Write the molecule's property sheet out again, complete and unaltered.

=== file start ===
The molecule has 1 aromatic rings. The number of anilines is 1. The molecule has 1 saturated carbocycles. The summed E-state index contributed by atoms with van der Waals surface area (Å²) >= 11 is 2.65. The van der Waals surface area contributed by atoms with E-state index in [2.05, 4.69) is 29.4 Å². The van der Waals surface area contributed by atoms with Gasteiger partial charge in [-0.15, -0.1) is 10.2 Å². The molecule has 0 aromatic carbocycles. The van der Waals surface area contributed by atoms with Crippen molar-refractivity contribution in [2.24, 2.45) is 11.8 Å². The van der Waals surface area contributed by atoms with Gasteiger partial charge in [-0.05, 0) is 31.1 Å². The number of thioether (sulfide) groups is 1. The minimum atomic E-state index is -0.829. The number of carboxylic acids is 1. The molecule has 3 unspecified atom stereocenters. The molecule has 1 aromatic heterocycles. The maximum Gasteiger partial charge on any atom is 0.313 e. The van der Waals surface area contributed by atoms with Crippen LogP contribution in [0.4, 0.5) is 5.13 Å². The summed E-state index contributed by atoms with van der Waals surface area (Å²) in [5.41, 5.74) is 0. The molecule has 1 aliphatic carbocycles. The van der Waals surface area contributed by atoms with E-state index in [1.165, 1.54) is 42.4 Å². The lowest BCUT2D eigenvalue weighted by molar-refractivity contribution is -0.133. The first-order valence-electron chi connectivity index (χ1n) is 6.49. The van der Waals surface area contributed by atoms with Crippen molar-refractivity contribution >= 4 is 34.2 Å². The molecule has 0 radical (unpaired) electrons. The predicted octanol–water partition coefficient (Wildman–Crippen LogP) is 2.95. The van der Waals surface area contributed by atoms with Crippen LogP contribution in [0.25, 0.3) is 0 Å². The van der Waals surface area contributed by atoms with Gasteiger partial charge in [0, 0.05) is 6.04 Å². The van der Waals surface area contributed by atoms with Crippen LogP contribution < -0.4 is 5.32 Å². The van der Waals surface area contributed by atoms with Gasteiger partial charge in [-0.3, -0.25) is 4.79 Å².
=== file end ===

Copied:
The molecule has 1 aromatic rings. The number of anilines is 1. The molecule has 1 saturated carbocycles. The summed E-state index contributed by atoms with van der Waals surface area (Å²) >= 11 is 2.65. The van der Waals surface area contributed by atoms with E-state index in [2.05, 4.69) is 29.4 Å². The van der Waals surface area contributed by atoms with Gasteiger partial charge in [-0.15, -0.1) is 10.2 Å². The molecule has 0 aromatic carbocycles. The van der Waals surface area contributed by atoms with Crippen molar-refractivity contribution in [2.24, 2.45) is 11.8 Å². The van der Waals surface area contributed by atoms with Gasteiger partial charge in [-0.05, 0) is 31.1 Å². The number of thioether (sulfide) groups is 1. The minimum atomic E-state index is -0.829. The number of carboxylic acids is 1. The molecule has 3 unspecified atom stereocenters. The molecule has 1 aromatic heterocycles. The maximum Gasteiger partial charge on any atom is 0.313 e. The van der Waals surface area contributed by atoms with Crippen LogP contribution in [0.4, 0.5) is 5.13 Å². The summed E-state index contributed by atoms with van der Waals surface area (Å²) in [5.41, 5.74) is 0. The molecule has 1 aliphatic carbocycles. The van der Waals surface area contributed by atoms with E-state index in [1.165, 1.54) is 42.4 Å². The lowest BCUT2D eigenvalue weighted by molar-refractivity contribution is -0.133. The first-order valence-electron chi connectivity index (χ1n) is 6.49. The van der Waals surface area contributed by atoms with Crippen molar-refractivity contribution >= 4 is 34.2 Å². The molecule has 0 radical (unpaired) electrons. The predicted octanol–water partition coefficient (Wildman–Crippen LogP) is 2.95. The van der Waals surface area contributed by atoms with Crippen LogP contribution in [0.25, 0.3) is 0 Å². The van der Waals surface area contributed by atoms with Gasteiger partial charge in [0, 0.05) is 6.04 Å². The van der Waals surface area contributed by atoms with Crippen LogP contribution < -0.4 is 5.32 Å². The van der Waals surface area contributed by atoms with Gasteiger partial charge in [-0.3, -0.25) is 4.79 Å².